Killers frontman Brandon Flowers tells he does like girls, doesn't like Rolling Stone

Heather Adler
Published: Thursday, October 12, 2006
He’s a Mormon, but he smokes and drinks; he’s pompous enough to declare his record the “best album of the last 20 years,” but self-conscious enough to drastically change his sound because of the press; he loves mystique, but lives in the most scorchingly bright media spotlight. Meet the most paradoxical man in rock: Killers frontman Brandon Flowers.

With his spaghetti western-inspired mustache and new musical style to match, Flowers and the Killers have undergone a major metamorphosis since their smash debut, Hot Fuss. And the saloon-approved piano and soaring, epic, American sound of their sophomore effort, Sam’s Town, has been rewarded with a No. 1 position on Canadian charts, something that came as no surprise to Flowers.

“I thought when it [Sam’s Town] came out that it was bulletproof — even against critics,” Flowers asserts.

But what is surprising is that a man with seemingly endless confidence in his musical genius was prodded into changing his style — dropping the faux-British accent he was known for and abandoning the new-wave stylings for a more American nostalgia — by what others had to say about him.

“People focus so much on our English influences. I think it was talked about a lot. It almost made me feel bad about myself,” he admits. “Not that we’re not proud of those influences, because that’s where a lot of the great music in the world has come from, but I wanted to represent where I was from, and this is just kind of an overblown version of that — the bow-tie and boots.”

Like the oddly dualistic personality of Flowers himself, Sam’s Town has been met with reviews falling on opposite ends of the spectrum, with critics either adoring it or hating it. It’s something he admits “can’t help but affect you,” despite the fact he questions the reasoning behind some journalists’ dislike for the record.

“If you work at Spin or Rolling Stone and someone wrote some sweet article about how amazing the record is, all their buddies and all the writers at the place are going to make fun of him. That’s how it is and it’s just pathetic,” he asserts. “It didn’t used to be that way. The journalists are now the rock stars.”

Flowers prefers rock stars of yore, musicians like Morrissey, who managed to keep an element of mystique to their music and persona by largely staying out of the media. But he admits he’s surrendered to the fact that to make it in today’s music industry, you have to be ruthless and use every possible means — including giving in to the rabid curiosity of fans.

“It’s definitely difficult to have mystique and all that because if you don’t go do an interview with the radio, they just won’t play it. It’s really terrible. It’s really terrible,” he explains. “That’s where mystique just goes out the window. If you want to be successful, you’ve gotta give your fuckin’ toes and your stomach. And we’re givin’ it, and I can’t be ashamed because we want to be successful. It sounds dirty because I’m giving so much of myself but there’s no other way to survive right now. Only the fittest of the fit survive right now.”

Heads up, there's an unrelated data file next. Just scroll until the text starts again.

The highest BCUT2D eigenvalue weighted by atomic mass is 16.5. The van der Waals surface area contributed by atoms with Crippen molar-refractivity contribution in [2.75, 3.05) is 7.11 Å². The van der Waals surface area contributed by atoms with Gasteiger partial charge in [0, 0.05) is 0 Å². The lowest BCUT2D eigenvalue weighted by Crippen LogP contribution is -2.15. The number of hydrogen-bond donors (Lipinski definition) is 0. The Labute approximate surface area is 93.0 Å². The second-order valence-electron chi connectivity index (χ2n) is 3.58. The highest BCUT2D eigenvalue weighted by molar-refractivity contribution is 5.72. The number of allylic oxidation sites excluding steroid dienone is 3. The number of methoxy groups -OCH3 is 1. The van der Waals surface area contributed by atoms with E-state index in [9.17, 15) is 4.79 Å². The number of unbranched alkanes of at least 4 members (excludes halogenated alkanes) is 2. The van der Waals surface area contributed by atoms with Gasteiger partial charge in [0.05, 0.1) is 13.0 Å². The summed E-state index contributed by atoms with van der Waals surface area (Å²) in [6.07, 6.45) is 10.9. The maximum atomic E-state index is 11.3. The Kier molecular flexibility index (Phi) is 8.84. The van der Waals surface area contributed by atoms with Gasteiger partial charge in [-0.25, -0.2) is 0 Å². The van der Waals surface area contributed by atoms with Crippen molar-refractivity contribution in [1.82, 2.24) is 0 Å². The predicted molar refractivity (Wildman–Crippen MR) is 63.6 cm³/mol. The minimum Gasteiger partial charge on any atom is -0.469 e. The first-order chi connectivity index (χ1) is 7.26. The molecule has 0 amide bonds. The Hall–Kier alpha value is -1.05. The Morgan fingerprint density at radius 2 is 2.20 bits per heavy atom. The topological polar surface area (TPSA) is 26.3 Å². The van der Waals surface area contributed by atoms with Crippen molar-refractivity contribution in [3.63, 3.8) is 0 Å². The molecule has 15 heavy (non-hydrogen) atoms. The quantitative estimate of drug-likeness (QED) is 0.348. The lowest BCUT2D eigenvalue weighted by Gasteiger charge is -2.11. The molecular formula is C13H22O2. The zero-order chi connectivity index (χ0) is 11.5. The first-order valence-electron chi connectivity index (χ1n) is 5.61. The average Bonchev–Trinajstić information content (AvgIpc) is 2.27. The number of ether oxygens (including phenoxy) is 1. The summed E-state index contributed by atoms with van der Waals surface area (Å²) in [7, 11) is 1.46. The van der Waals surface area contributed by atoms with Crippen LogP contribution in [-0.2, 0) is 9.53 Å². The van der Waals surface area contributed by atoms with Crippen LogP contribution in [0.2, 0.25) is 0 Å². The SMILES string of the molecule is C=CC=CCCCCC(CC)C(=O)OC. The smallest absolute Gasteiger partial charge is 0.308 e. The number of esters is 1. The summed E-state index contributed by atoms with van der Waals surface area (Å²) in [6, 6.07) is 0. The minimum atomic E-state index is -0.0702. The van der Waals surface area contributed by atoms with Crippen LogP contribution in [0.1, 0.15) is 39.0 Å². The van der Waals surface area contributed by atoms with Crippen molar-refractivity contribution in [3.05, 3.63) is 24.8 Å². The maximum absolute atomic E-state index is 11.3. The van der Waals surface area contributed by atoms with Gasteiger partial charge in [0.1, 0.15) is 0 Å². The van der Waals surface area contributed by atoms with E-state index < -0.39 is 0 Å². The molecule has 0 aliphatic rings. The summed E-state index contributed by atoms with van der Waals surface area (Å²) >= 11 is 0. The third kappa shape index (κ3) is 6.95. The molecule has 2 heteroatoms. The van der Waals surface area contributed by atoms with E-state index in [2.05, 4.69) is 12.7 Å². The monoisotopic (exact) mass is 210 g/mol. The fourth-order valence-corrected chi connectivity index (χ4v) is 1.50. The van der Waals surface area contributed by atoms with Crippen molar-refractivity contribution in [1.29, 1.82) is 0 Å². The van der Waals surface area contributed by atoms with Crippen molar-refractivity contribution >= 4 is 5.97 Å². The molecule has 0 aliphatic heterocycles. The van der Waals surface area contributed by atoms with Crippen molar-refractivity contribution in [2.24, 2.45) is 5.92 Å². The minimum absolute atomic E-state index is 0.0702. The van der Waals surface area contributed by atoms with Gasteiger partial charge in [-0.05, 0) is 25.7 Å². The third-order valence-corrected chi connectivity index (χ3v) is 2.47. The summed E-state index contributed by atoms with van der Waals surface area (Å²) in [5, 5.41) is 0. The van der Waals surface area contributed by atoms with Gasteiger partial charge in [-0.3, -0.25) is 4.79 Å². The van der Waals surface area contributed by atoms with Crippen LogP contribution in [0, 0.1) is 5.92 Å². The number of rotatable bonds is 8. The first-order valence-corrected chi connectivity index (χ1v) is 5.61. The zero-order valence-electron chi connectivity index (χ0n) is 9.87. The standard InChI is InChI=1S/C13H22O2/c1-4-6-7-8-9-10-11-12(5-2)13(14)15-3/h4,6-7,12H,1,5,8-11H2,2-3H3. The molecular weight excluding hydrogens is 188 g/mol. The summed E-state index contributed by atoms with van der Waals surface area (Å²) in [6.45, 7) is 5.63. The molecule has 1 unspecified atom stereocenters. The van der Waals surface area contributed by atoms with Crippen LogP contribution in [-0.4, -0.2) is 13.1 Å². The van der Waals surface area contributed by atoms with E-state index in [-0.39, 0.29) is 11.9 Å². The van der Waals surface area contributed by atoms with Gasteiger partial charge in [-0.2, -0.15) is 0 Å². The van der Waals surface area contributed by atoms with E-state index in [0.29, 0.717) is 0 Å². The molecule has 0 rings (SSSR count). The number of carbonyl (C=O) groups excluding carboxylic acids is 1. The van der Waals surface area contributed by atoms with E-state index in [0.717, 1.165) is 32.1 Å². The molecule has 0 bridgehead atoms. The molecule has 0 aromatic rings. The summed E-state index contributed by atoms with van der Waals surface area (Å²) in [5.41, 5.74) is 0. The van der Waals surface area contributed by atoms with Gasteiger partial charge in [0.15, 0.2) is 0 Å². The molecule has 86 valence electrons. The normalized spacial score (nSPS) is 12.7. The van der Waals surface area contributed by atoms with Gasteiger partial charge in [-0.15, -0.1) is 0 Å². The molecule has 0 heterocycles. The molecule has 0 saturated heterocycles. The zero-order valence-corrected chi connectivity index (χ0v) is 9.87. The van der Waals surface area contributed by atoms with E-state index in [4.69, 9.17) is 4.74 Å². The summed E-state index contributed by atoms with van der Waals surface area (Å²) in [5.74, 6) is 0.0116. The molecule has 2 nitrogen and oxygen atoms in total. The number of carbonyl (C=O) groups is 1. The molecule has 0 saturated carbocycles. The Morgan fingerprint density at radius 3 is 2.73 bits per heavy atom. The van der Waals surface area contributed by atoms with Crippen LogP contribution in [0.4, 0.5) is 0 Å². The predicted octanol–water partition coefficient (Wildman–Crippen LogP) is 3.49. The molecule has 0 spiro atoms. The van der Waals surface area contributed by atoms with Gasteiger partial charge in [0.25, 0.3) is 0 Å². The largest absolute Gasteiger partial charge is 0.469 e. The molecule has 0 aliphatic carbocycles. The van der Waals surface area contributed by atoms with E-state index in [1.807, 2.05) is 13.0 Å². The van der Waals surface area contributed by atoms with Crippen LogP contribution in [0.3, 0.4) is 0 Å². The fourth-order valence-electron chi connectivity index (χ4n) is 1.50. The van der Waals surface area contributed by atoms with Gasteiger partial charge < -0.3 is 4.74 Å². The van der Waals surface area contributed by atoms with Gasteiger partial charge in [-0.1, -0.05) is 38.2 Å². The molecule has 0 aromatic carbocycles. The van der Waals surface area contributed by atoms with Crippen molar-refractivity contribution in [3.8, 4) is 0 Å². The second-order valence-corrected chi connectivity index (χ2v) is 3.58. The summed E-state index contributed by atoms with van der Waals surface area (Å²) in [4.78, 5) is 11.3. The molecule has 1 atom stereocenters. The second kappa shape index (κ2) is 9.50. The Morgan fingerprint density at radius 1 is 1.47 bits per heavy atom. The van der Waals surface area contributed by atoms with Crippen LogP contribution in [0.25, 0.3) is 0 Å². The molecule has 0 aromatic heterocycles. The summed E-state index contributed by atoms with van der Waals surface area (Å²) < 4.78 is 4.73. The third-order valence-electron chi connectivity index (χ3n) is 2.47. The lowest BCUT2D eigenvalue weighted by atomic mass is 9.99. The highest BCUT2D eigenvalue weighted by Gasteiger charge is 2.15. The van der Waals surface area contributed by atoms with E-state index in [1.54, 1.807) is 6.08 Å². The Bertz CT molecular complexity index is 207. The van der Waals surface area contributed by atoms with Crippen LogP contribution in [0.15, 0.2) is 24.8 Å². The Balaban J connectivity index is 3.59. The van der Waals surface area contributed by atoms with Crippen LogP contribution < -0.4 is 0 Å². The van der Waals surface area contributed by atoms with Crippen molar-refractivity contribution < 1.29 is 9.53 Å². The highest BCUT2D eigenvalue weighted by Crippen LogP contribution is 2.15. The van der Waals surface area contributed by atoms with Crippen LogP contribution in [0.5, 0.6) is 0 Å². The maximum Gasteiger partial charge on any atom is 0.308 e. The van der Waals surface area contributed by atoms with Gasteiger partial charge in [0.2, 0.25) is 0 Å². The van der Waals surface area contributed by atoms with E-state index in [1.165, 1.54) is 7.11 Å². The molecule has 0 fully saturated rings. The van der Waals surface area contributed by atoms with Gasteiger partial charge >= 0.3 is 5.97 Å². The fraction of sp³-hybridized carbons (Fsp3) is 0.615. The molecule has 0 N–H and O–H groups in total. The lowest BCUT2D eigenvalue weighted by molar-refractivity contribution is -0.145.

Right now, Flowers isn’t just surviving — he’s thriving. But it wasn’t long ago that the band was just an unknown group of eyeliner-wearing pretty boys playing regular gigs at Las Vegas drag-queen club Tramps. Flowers says he looks back at those early days with pride, noting that, oddly, it was people’s dislike of the band that fuelled him to succeed.

“I had a chip on my shoulder because people didn’t like the band — that lit my fire. That put me on the stage and got me in people’s faces, because I knew how good ‘Mr. Brightside’ was and I knew how good ‘Jenny was a Friend of Mine’ was,” he explains. “It was fun playing in those bars and thinking, ‘I know how good these songs are and eventually everyone’s going to know.’”

Since Hot Fuss was released in 2004 the world has learned, and the band has gone from broke to four-times platinum. Flowers says the world tours and big business has forced them to seriously grow up.

“You are instantly considered a professional at something [after that success] and now there are business decisions that we have to make,” he says. “When you’re thrown into that, you’re forced to grow up. We’ve all grown up quite a bit in the past few years.”

Maybe Flower’s isn’t such a walking contradiction after all. Maybe he really does pine for mystique and strive to be the most memorable artist of the past 20 years — he’s just figured out he’s also a business man. Sometimes, that means playing both sides of the fence and being a little pompous. After all, only the fittest of the fit survive.

The Deadly Truth

From stories saying he’s deathly afraid of his birthday to rumours of bisexuality spun from the lyrics of some of the Killers’ songs, there’ve been plenty of rumours whispered and printed about frontman Brandon Flowers. We decided to give the crooner the chance to confirm or kill off some of the more outlandish yarns that have been spun about him.

Rumour: You once hit a drunk man who wandered onto the freeway and might have killed him
A. “I don’t know. I don’t want to talk about it.”

Rumour: “Andy You’re a Star” on Hot Fuss about a boy you had a crush on in high school.
A. “No. I’ve always been very aware of my sexuality. I’m very comfortable with that. I do like women. From very early on. Probably too early.”

Rumour: You have a specific drinking schedule and ask for different kinds of alcohol based on the day?
A. “Yeah, that’s in the rider.”
[This includes Maker's Mark whiskey and Absolut vodka on Monday, Wednesday and Friday. On Sunday, the band drinks tequila and Jameson Irish Whiskey.]

Rumour: You wrote “Enterlude” and “Exitlude” on Sam’s Town after having a dream about Kurt Cobain singing its melody?
A. “Yes. He was in a ship in the clouds. It was very extravagant, I guess.”